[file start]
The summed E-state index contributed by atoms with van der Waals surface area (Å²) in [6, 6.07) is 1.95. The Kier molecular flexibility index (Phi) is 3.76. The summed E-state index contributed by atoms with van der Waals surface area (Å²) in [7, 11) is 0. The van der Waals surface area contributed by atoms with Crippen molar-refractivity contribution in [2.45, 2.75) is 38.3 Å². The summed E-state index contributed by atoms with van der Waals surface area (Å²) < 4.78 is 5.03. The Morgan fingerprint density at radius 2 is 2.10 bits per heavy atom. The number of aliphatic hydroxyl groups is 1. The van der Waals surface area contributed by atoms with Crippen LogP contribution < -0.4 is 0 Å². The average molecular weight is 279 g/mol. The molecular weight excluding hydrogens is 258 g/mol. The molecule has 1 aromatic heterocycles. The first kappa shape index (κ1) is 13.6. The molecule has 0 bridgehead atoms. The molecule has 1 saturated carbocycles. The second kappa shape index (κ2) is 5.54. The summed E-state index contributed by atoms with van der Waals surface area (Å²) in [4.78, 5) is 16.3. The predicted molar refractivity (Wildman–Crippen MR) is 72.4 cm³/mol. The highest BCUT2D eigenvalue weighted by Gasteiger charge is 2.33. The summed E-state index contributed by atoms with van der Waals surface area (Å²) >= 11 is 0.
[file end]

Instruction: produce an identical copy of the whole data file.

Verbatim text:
The summed E-state index contributed by atoms with van der Waals surface area (Å²) in [6, 6.07) is 1.95. The Kier molecular flexibility index (Phi) is 3.76. The summed E-state index contributed by atoms with van der Waals surface area (Å²) in [7, 11) is 0. The van der Waals surface area contributed by atoms with Crippen molar-refractivity contribution in [2.45, 2.75) is 38.3 Å². The summed E-state index contributed by atoms with van der Waals surface area (Å²) < 4.78 is 5.03. The Morgan fingerprint density at radius 2 is 2.10 bits per heavy atom. The number of aliphatic hydroxyl groups is 1. The van der Waals surface area contributed by atoms with Crippen LogP contribution < -0.4 is 0 Å². The average molecular weight is 279 g/mol. The molecular weight excluding hydrogens is 258 g/mol. The molecule has 1 aromatic heterocycles. The first kappa shape index (κ1) is 13.6. The molecule has 0 bridgehead atoms. The molecule has 1 saturated carbocycles. The second kappa shape index (κ2) is 5.54. The summed E-state index contributed by atoms with van der Waals surface area (Å²) in [4.78, 5) is 16.3. The predicted molar refractivity (Wildman–Crippen MR) is 72.4 cm³/mol. The highest BCUT2D eigenvalue weighted by Gasteiger charge is 2.33. The summed E-state index contributed by atoms with van der Waals surface area (Å²) >= 11 is 0.